soil features contributions from rising experimental producer mmph, sound manipulator Katie Gately, A$AP Rocky contemporary Clams Casino, and Paul Epworth – one of the Grammy Award-winning minds responsible for Adele’s critically-acclaimed album 21. The project recorded between New York City’s WhiteWater production house and Epworth’s London studio was co-produced by serpentwithfeet. On this outing he trades glossolalia and peacocking showmanship for intricately layered harmonies, a sumptuous bottom register that appears for the first time to challenge his fluttering tenor, and ballsy sonic experimentation encouraged by Gately, whose talent he describes as “making voices sound like elephants and elephants sound like car engines.” Together they develop an unctuous sound that suggests billowing clouds and the dense, plodding stomp of 12-bar blues. Once concerned with perfect execution of gospel runs and dishing up a gossamer falsetto, serpentwithfeet is out of balance and reveling in the concept of mess on soil. Particularly, what it means to part ways with sterility and the urge to uncoil himself in order to occupy more space. soil is the moment at which he unfolds himself with zero intention of closing back up.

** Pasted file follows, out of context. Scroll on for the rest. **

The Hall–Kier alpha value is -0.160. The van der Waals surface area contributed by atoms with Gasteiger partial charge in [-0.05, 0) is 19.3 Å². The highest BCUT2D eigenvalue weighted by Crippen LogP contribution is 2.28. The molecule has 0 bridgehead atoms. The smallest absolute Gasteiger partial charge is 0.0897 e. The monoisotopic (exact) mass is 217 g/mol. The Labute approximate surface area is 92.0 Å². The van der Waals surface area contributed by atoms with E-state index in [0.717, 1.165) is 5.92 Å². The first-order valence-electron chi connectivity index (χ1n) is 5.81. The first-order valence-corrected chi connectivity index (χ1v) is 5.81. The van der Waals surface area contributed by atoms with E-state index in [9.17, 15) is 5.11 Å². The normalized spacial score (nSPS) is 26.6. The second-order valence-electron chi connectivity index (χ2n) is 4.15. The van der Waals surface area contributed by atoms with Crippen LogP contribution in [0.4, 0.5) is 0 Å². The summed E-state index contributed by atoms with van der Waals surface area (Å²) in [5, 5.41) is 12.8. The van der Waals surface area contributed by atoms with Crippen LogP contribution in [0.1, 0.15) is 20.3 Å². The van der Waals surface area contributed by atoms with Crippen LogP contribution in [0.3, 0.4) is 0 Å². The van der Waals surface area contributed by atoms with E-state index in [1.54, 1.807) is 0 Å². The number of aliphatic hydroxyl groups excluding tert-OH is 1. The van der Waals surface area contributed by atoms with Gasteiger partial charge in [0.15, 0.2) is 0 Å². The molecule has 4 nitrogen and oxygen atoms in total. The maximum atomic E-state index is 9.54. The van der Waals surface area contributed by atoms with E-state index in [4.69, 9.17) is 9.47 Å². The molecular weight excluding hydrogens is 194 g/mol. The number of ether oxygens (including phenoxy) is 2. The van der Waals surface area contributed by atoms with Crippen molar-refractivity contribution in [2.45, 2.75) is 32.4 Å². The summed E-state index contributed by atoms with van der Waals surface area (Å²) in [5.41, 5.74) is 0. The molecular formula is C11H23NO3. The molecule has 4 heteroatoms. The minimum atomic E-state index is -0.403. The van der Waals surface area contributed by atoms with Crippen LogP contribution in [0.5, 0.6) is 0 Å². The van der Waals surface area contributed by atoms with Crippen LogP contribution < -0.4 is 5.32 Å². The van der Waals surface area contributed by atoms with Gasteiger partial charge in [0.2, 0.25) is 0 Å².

“I’mconstantly talking about how black men are always manspreading and pushed to be these super masculine, bovine – seven foot niggas. For a long time I was interested in what would happen if we rebelled against that and we were small. I was into the minutiae and then I realized I wanted to take up space again. I have practiced that smallness and quietness and that’s fine, but now I don’t want to be that delicate. I’m not interested in that right now. This album definitely pushed me in that way. There’s a certain naivete in this new music. With the blisters EP, I was trying to prove a point to myself and the listener. I was trying to string together a lot of ideas before. This time I wasn’t trying to sound smart. I was as crafty as I could be with the words, but I just wanted to keep my eyes open and be accountable for what I was seeing .”